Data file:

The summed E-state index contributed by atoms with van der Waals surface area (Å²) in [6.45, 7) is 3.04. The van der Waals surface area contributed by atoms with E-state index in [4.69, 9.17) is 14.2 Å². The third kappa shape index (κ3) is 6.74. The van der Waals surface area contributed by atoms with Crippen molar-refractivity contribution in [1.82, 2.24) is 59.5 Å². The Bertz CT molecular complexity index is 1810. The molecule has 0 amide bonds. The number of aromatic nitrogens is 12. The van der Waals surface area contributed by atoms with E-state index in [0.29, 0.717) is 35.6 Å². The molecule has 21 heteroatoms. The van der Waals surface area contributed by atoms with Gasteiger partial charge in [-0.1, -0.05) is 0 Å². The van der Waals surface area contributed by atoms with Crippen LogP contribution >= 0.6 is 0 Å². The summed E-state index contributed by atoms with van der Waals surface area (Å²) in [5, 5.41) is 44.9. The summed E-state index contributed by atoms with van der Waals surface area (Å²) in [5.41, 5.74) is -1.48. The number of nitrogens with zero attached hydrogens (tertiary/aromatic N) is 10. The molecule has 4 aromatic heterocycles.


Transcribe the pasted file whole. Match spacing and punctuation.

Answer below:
The summed E-state index contributed by atoms with van der Waals surface area (Å²) in [6.45, 7) is 3.04. The van der Waals surface area contributed by atoms with E-state index in [4.69, 9.17) is 14.2 Å². The third kappa shape index (κ3) is 6.74. The van der Waals surface area contributed by atoms with Crippen molar-refractivity contribution in [1.82, 2.24) is 59.5 Å². The Bertz CT molecular complexity index is 1810. The molecule has 0 amide bonds. The number of aromatic nitrogens is 12. The van der Waals surface area contributed by atoms with E-state index in [0.29, 0.717) is 35.6 Å². The molecule has 21 heteroatoms. The van der Waals surface area contributed by atoms with Gasteiger partial charge in [-0.1, -0.05) is 0 Å². The van der Waals surface area contributed by atoms with Crippen LogP contribution >= 0.6 is 0 Å². The summed E-state index contributed by atoms with van der Waals surface area (Å²) in [5, 5.41) is 44.9. The summed E-state index contributed by atoms with van der Waals surface area (Å²) in [5.41, 5.74) is -1.48. The number of nitrogens with zero attached hydrogens (tertiary/aromatic N) is 10. The molecule has 4 aromatic heterocycles.